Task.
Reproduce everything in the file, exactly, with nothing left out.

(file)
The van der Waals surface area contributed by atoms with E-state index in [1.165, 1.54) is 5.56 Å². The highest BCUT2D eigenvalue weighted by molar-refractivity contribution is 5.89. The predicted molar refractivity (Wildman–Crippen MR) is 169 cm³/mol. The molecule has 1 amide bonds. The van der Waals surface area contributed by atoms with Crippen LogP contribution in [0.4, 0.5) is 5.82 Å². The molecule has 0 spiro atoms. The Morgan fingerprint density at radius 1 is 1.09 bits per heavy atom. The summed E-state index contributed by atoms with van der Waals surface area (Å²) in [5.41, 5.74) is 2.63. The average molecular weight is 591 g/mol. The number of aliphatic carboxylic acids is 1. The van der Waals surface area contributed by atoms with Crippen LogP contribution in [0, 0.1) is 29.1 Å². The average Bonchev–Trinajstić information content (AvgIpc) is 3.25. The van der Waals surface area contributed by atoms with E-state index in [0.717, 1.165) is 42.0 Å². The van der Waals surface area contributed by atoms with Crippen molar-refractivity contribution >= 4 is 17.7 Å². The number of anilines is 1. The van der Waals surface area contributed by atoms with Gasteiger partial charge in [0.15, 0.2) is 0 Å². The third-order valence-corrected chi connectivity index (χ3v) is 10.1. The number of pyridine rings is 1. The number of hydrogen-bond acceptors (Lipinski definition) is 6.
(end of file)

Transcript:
The van der Waals surface area contributed by atoms with E-state index in [1.165, 1.54) is 5.56 Å². The highest BCUT2D eigenvalue weighted by molar-refractivity contribution is 5.89. The predicted molar refractivity (Wildman–Crippen MR) is 169 cm³/mol. The molecule has 1 amide bonds. The van der Waals surface area contributed by atoms with Crippen LogP contribution in [0.4, 0.5) is 5.82 Å². The molecule has 0 spiro atoms. The Morgan fingerprint density at radius 1 is 1.09 bits per heavy atom. The summed E-state index contributed by atoms with van der Waals surface area (Å²) in [5.41, 5.74) is 2.63. The average molecular weight is 591 g/mol. The number of aliphatic carboxylic acids is 1. The van der Waals surface area contributed by atoms with Crippen LogP contribution in [0, 0.1) is 29.1 Å². The average Bonchev–Trinajstić information content (AvgIpc) is 3.25. The van der Waals surface area contributed by atoms with E-state index in [0.717, 1.165) is 42.0 Å². The van der Waals surface area contributed by atoms with Crippen molar-refractivity contribution >= 4 is 17.7 Å². The number of anilines is 1. The van der Waals surface area contributed by atoms with Gasteiger partial charge in [0.15, 0.2) is 0 Å². The third-order valence-corrected chi connectivity index (χ3v) is 10.1. The number of pyridine rings is 1. The number of hydrogen-bond acceptors (Lipinski definition) is 6.